Make Free Fishing Weekend Plans, Protect Inland Lakes, Spray for Gypsy Moths

For Friday, May 20, 2016

[audio https://dl.dropbox.com/s/cxutge77zqv9l2r/5-19-16-mrgreatlakes-environmentreport-q901.mp3]

1 – Michigan’s Free Fishing Weekend is June 11 and 12.

The Shiawassee National Wildlife Refuge and partners will be sponsoring the 36th annual Kids Free Fishing Day on Saturday, June 11, at Ojibway Island.

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Courtesy of Shiawassee National Wildlife Refuge.

Hundreds of children and their families are expected for the event, from 8 to 10 a.m.

This year, there will be more chances for children to win prizes. Kids will receive a ticket for each fish caught. Drawings will be held after the event.

Participation prizes and free bait also will be offered while supplies last. The event also will include host games, practice casting and knot-tying stations.

Events are being held throughout the state for this summer’s Free Fishing Weekend, in which all fishing license fees are waived for two days.

 

2 – Michigan has more than 11,000 inland lakes.

A new Guide for Local Governments aims to help protect these water bodies.

The guide is from the Michigan Natural Shoreline Partnership of state agencies, academia, nonprofits and private industry.

It’s designed to help local officials and concerned citizens understand the benefits of inland lakes to communities, the regulations that govern inland lakes, and opportunities for protecting inland lakes at the local level.

Chapters outline a variety of protection techniques, from simple enforcement of existing statutes to comprehensive ordinances.

The book says inland lakes are most valuable to communities when they are clean and healthy.

Clean lakes offer better recreational opportunities as well as higher tax revenue. One study estimated that inland lake properties in Michigan generate $3.4 billion in annual tax income to local governments.

 

3 – Gypsy Moth Caterpillars have begun to hatch throughout Bay County.  

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Gypsy moth. Credit: John Borg

After resting a few days, the caterpillars will begin searching for food, according to an official with the county’s Gypsy Moth Suppression Program.

Some caterpillars will settle on the trees where their egg masses spent the winter. Others will spin a long silk thread and “balloon” to new trees where they can find more food.

The Bay County gypsy moth spraying program is tentatively scheduled for the week of May 29, weather permitting.  

Treatments with a biological pesticide will begin shortly after sunrise and be done by low-flying helicopters.

Officials say reasonable precautions should be taken, such as avoiding direct exposure under the flight path of a helicopter. Gypsy moths are targeted because, if left uncontrolled, they can defoliate large trees in a few weeks.

Discovery Playground, Rain Barrels, and Milkweed for Monarchs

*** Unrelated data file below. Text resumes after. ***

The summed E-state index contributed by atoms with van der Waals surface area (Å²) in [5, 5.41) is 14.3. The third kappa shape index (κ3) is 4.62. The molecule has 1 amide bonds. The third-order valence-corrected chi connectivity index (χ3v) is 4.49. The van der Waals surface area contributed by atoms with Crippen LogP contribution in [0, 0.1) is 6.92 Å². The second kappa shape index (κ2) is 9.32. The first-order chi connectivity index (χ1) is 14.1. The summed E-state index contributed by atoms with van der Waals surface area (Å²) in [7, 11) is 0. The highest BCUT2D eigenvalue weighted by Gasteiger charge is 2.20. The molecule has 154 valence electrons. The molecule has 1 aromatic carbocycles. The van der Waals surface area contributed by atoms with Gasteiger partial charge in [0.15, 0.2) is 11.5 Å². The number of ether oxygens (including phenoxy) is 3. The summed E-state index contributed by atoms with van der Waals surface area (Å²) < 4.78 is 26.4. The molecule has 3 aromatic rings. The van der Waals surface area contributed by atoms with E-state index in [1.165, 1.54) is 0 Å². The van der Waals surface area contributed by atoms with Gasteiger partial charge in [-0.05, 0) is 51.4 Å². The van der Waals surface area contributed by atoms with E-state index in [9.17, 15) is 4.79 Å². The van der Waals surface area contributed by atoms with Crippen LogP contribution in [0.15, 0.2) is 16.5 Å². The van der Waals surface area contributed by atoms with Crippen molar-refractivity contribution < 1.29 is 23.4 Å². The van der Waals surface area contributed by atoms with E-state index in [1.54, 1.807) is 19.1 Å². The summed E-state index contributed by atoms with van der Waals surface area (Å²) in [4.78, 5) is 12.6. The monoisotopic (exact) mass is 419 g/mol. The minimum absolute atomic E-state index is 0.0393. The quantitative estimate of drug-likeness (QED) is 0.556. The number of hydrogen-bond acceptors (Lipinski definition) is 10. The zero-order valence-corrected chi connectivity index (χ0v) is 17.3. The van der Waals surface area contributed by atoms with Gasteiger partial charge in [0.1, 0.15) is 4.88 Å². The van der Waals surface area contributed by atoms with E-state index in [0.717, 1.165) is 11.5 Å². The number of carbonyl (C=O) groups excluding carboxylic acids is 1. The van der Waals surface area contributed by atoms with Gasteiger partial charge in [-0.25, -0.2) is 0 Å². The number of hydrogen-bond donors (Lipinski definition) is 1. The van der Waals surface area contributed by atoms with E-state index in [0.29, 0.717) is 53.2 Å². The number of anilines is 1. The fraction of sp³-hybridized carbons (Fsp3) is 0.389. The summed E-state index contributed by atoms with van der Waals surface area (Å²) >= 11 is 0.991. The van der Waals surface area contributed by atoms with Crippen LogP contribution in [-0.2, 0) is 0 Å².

For Friday the 13th, 2016

[audio https://dl.dropbox.com/s/0onwn77huxvoyq9/05-13-16-mr-great-lakes-discovery.mp3]

1 – The Discovery Preserve is an urban, learning landscape established in 2013 and located at 1701 S. Euclid Ave. on Bay City’s West Side. 

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Via SBLC.

This year, the Saginaw Basin Land Conservancy is helping build a nature play area at the site. Children will be able to climb large boulders, build woodland shelters out of logs, and dig in the dirt.

The play area also will include interpretive signs that provide children with ideas to help explore and learn about the natural environment. The playground is due to be finished by this summer.

The Conservancy is holding a contest to name a playground mascot. Kids ages 12 and under are encouraged to submit suggestions online at sblc-mi.org.

2 – Rain barrels are a simple, efficient and low-cost method for conserving water to feed lawns and gardens.

The Little Forks Conservancy in Midland is taking orders for repurposed 55-gallon rain barrels.

Proceeds will support local conservation programs.

The barrels feature mesh screening to keep out mosquitoes and other bugs; overflow valves; a garden hose spigot; and a polyethylene surface that can be painted.

Rain barrels collect and store rainwater runoff, typically from a home or building’s rooftop. Instead of running down driveways and sidewalks to sewers, the rainwater is directed to a rain barrel where it can be stored for later use. The average home yields more than 250 gallons of water from every 1 inch of rainfall.

Orders are being taken until June 6. For more information, see littleforks.org.

3 – Throughout Michigan, people are working to help boost populations of monarch butterflies.

The numbers of monarchs have dropped sharply in recent years mostly because milkweed plants also have been decimated.

According to the Michigan Wildlife Council, virtually anyone can join the monarch conservation effort by planting milkweed in a backyard garden or flower bed.

Even a single plant makes a possible reproductive site. Milkweed is the only place where monarchs lay eggs. The plants also serve as the food source for the growth of monarch caterpillars.

A milkweed plant can support several caterpillars, and caterpillar survival is typically better if they are widely distributed over a number of plants.